Western Long Island Sound, ROYAL TERN+

A few friends and I did some birding by boat this morning out of Norwalk, CT into Long Island Sound. The weather was great early on, with calm seas and MC skies providing a soft light over the water.

At first, there were more balloons on the water than birds. Throughout the morning we collected well over a dozen of these, which were scattered throughout the sound.

Bird activity was very low in the middle of the sound, with few feeding or even commuting birds out there. The notable exception was a single basic-plumaged adult ROYAL TERN seen flying solo from offshore Westport then crossing over to the NY side of the sound and continuing in a westward direction. The tern was flying steadily and directly without any feeding, but we were able to follow it with the boat for a few minutes, topping out over 40mph at times to catch up with the bird between stops. Nice looks!

I had borrowed my parents' Nikon D5000 with 200mm zoom lens for the morning, but unfortunately I was too busy driving the boat to snap photos. Kind of a bummer, because we did have a few photo ops!

We threw down some Menhaden oil in hopes of attracting a storm-petrel or two, but no dice. Thanks to the great viewing conditions, if there were storm-petrels in that part of the sound we would have seen them.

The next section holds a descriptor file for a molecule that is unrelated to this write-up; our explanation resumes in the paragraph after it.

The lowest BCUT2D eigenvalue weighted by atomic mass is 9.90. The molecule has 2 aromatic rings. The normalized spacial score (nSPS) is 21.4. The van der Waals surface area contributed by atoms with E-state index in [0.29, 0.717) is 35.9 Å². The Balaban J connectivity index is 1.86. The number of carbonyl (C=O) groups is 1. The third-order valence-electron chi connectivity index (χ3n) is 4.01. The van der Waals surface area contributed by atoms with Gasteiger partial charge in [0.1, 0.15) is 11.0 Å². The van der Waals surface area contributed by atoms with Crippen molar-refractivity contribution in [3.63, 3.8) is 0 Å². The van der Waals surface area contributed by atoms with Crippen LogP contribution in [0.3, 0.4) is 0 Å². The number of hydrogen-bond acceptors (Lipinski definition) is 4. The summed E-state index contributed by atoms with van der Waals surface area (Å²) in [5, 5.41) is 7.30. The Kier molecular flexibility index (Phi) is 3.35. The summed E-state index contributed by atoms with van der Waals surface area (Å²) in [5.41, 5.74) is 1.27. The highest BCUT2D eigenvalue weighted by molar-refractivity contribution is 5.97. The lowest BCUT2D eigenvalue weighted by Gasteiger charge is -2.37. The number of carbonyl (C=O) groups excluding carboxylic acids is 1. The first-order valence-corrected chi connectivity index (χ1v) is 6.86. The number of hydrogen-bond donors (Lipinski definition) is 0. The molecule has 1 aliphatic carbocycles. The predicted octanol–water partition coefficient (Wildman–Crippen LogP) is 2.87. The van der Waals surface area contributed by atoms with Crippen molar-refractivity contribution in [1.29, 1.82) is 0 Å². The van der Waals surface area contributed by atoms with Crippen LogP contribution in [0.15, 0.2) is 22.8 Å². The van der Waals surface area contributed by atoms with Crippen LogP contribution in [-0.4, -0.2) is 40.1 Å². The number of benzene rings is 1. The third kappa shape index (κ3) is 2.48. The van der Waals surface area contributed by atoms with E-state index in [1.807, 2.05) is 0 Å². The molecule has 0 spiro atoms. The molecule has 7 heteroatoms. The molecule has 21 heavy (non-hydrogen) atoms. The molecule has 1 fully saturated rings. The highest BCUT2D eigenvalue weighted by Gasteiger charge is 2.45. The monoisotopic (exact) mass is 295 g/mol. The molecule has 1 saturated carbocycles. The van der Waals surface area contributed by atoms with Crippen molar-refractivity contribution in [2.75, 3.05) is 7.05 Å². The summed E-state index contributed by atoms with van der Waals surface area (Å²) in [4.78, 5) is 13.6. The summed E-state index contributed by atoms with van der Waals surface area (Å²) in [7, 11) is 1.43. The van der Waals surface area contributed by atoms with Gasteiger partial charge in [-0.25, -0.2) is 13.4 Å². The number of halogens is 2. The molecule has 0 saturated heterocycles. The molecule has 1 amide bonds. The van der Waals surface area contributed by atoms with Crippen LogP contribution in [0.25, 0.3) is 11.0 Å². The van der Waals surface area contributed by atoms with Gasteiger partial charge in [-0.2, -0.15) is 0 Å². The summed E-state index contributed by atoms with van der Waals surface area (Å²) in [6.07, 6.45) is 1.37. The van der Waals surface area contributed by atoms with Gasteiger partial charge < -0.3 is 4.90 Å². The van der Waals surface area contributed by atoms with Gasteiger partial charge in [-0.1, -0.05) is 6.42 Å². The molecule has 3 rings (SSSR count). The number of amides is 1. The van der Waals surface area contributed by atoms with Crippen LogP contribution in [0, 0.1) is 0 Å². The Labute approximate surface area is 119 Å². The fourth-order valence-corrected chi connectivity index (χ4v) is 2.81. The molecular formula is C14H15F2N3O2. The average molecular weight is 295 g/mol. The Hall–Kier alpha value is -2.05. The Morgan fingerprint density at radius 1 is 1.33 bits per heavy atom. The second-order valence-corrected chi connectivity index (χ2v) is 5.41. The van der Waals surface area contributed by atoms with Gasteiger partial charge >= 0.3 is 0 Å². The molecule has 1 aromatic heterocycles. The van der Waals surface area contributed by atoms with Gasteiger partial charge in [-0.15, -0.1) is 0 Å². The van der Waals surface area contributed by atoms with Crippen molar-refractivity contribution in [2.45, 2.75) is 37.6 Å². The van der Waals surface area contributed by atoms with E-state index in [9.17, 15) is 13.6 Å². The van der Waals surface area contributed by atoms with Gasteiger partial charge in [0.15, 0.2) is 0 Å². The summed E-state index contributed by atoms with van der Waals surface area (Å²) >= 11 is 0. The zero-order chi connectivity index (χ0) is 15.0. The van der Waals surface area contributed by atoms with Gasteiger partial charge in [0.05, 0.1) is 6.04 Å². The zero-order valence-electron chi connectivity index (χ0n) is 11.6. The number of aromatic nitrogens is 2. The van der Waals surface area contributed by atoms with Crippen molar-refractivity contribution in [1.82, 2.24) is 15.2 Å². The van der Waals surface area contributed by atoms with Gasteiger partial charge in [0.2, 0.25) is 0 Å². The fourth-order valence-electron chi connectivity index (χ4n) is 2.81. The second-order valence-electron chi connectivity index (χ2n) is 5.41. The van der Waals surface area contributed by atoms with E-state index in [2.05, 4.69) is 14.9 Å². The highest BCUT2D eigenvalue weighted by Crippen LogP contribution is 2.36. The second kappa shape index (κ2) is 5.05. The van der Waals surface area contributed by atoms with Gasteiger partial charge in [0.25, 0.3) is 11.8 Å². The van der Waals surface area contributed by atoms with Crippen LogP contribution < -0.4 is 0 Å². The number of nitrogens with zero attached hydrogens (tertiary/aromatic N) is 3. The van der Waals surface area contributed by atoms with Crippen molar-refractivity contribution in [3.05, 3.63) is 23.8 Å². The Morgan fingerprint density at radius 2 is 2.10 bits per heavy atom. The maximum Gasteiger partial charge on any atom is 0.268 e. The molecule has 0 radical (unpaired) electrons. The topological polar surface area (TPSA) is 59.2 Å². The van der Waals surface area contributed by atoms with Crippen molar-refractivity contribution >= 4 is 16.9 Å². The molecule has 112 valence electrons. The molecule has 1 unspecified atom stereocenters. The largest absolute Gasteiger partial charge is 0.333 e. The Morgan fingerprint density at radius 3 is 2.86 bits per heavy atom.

Heading inshore, around the islands, things were much more active. Cockenoe Island (Westport) in particular was hopping. The small Common Tern colony continues to be tightly packed with birds, my estimate being 250 in & around the colony. One first-summer COTE was noted. There were no Least Terns. The terns all seemed to be feeding right around the island itself, coming up with many sand lance; they did not have to go far to find food. A single adult LITTLE BLUE HERON was seen flying from the island toward the mainland. Nine summering LONG-TAILED DUCKS and two COMMON LOONS were in the shallows around the island. Only a few Laughing Gulls around.

approaching Cockenoe Island from the middle of the sound

part of the island's heron rookery

Common Tern colony

Common Tern

We also had one Diamondback Terrapin in the water on the south side of the island. A great morning to be on the water!

- NB


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